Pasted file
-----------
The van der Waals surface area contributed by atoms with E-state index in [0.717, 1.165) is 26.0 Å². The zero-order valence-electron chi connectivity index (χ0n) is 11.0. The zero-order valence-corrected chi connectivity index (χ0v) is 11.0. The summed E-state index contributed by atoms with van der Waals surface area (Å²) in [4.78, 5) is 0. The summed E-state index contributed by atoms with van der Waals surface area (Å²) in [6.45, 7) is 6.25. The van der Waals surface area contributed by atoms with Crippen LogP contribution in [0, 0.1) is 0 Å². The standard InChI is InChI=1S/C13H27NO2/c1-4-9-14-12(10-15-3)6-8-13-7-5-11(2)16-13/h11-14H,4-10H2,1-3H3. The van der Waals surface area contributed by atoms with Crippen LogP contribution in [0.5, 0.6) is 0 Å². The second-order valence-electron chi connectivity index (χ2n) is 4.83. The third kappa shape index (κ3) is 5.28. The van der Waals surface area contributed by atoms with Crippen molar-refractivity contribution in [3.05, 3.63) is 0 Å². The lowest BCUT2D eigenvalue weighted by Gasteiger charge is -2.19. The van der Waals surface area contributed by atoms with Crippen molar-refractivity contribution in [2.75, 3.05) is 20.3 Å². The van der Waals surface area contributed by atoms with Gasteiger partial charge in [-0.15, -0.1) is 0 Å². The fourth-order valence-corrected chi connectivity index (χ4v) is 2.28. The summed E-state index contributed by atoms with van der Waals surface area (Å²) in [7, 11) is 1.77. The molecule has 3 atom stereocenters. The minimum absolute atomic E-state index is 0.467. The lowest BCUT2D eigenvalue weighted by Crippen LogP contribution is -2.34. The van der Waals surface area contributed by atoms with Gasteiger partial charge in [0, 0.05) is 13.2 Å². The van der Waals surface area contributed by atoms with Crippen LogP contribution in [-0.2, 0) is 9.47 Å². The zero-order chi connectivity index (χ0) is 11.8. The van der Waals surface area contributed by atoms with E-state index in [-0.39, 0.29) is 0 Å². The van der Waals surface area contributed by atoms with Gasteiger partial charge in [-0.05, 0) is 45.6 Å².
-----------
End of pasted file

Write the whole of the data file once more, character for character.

The van der Waals surface area contributed by atoms with E-state index in [0.717, 1.165) is 26.0 Å². The zero-order valence-electron chi connectivity index (χ0n) is 11.0. The zero-order valence-corrected chi connectivity index (χ0v) is 11.0. The summed E-state index contributed by atoms with van der Waals surface area (Å²) in [4.78, 5) is 0. The summed E-state index contributed by atoms with van der Waals surface area (Å²) in [6.45, 7) is 6.25. The van der Waals surface area contributed by atoms with Crippen LogP contribution in [0, 0.1) is 0 Å². The standard InChI is InChI=1S/C13H27NO2/c1-4-9-14-12(10-15-3)6-8-13-7-5-11(2)16-13/h11-14H,4-10H2,1-3H3. The van der Waals surface area contributed by atoms with Crippen LogP contribution in [0.5, 0.6) is 0 Å². The second-order valence-electron chi connectivity index (χ2n) is 4.83. The third kappa shape index (κ3) is 5.28. The van der Waals surface area contributed by atoms with Crippen molar-refractivity contribution in [3.05, 3.63) is 0 Å². The lowest BCUT2D eigenvalue weighted by Gasteiger charge is -2.19. The van der Waals surface area contributed by atoms with Crippen molar-refractivity contribution in [2.75, 3.05) is 20.3 Å². The van der Waals surface area contributed by atoms with Gasteiger partial charge in [-0.15, -0.1) is 0 Å². The fourth-order valence-corrected chi connectivity index (χ4v) is 2.28. The summed E-state index contributed by atoms with van der Waals surface area (Å²) in [7, 11) is 1.77. The molecule has 3 atom stereocenters. The minimum absolute atomic E-state index is 0.467. The lowest BCUT2D eigenvalue weighted by Crippen LogP contribution is -2.34. The van der Waals surface area contributed by atoms with Gasteiger partial charge in [0, 0.05) is 13.2 Å². The van der Waals surface area contributed by atoms with Crippen LogP contribution in [-0.2, 0) is 9.47 Å². The zero-order chi connectivity index (χ0) is 11.8. The van der Waals surface area contributed by atoms with E-state index in [-0.39, 0.29) is 0 Å². The van der Waals surface area contributed by atoms with Gasteiger partial charge in [-0.05, 0) is 45.6 Å².